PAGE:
- The Washington Times - Tuesday, August 21, 2001

CARLISLE, Pa. Dave Szott's toughest negotiations weren't with Washington Redskins officials. The hardest talks came beforehand, with his wife.
The veteran guard signed with the Redskins yesterday only after first convincing his wife, Andrea, that the family could endure his regular absences from home during football season.
The couple's 6-year-old son, Shane, has cerebral palsy and attends a special school in Morristown, N.J. The family moved there last year from Kansas City, where Szott played for the Chiefs for 11 seasons, because the school system didn't provide specialized care.
With family members from both sides as well as a physical therapist nearby, Andrea felt there was enough close support to brave the next five months with her husband constantly away.
Szott didn't get his wife's blessing until last week. Once she shook hands on the deal, Szott called Redskins coach Marty Schottenheimer, who needed no persuading to sign the guard to a one-year, $477,000 contract.
"I would have signed in March if the situation was better at home. It was a matter of making sure she was fine while I was here," Szott said. "Playing was on my mind every day, [but] I was not going to sacrifice the needs of my family for what I wanted.
"If I had to put it to rest, I had to put it to rest. Some decisions you make in life are easier than others. But she finally said, 'If you want to do it, go ahead.' "
Szott worked with both starters and reserves during his first practice yesterday, but the only question is whether he'll play on the left or right side of the offensive line. Szott spent only his rookie year on the right, where the Redskins most need him. Matt Campbell is more entrenched on the left. However, Campbell subbed for injured left tackle Chris Samuels, where he may play against the Cleveland Browns on Friday, so Szott can fill either role.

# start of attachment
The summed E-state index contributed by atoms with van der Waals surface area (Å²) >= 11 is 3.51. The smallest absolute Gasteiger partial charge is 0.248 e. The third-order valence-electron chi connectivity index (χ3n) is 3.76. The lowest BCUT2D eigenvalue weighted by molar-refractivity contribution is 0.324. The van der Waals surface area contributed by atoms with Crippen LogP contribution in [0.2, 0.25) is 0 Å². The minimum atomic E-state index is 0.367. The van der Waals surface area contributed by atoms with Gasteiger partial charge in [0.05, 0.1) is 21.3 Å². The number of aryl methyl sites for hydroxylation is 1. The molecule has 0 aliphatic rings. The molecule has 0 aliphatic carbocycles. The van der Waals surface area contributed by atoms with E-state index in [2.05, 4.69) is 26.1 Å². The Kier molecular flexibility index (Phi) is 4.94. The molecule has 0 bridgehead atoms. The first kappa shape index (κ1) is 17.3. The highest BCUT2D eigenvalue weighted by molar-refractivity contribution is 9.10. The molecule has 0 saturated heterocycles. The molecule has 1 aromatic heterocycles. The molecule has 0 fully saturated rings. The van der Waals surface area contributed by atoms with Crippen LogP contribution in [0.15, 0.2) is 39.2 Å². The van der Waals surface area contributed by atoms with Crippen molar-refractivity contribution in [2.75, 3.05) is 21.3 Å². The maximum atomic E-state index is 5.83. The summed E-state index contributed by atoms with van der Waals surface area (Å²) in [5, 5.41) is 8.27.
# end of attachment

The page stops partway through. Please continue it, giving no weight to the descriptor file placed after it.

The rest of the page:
"I really wanted to have another chance to play. I have every intention of starting," he said. "The best way to do it [is] just jump in. You're going to make mistakes and get beat."
Schottenheimer wouldn't instantly make Szott a starter, but he said Szott's knowledge of the offense will allow him to quickly acclimate to his new team.
"Things are moving a lot faster for him than they have in awhile," Schottenheimer said. "I don't know if he'll be in the starting lineup, but he will create competition."
Szott didn't seem exhausted after his first practice in nearly a year.
"The terminology and plays are there," he said. "My footwork is a little behind. A lot of stuff is coming back. I just need reps."
Szott missed 15 games last season because of a torn biceps muscle, the same injury that also cost him 15 games in 1998. Otherwise, he was a regular in the Chiefs lineup. Szott now wears protective sleeves on both arms to avoid injuries that he believes were caused by years of weightlifting and playing.
Szott continued to work out and coached high school football before resolving to return to the NFL. He talked with New York Giants coach Jim Fassel last week, partly because the Giants are only 30 minutes from his home. However, Szott didn't want to wait for an opening, so he drove three hours to the Redskins' training camp on Sunday. For now, retirement is at least a year away.
"I was swallowing that bitter pill," Szott said of retirement. "I didn't like the thought of it, but if it wasn't going to work I was going to walk away. Maybe I took it for granted that you think every year you're going to be out here."
That was the only thing Schottenheimer wanted to know during a brief Sunday meeting: Did Szott really want to play? Szott's ability and character were never in doubt.
"Dave's as fine a human being as I've ever known," Schottenheimer said. "Everything he's achieved is because of his hard work and tenacity. You like to have people like that around because they bring out the best in the people on the football team."
Szott will commute four hours during the season to spend two days a week with his family. Hyperbaric chamber treatment, which increases oxygen to the brain, has helped Shane speak nearly 10 words. Szott has become a tireless fund-raiser for cerebral palsy after dealing with the conflicting emotions of having a child with special needs.
"You get to a point where you go through the whole range of emotions," Szott said. " 'Why him?' He's not going to experience things my other [son Joshua] will. It's opened my eyes to a whole sector of society I wasn't familiar with people with disabilities."


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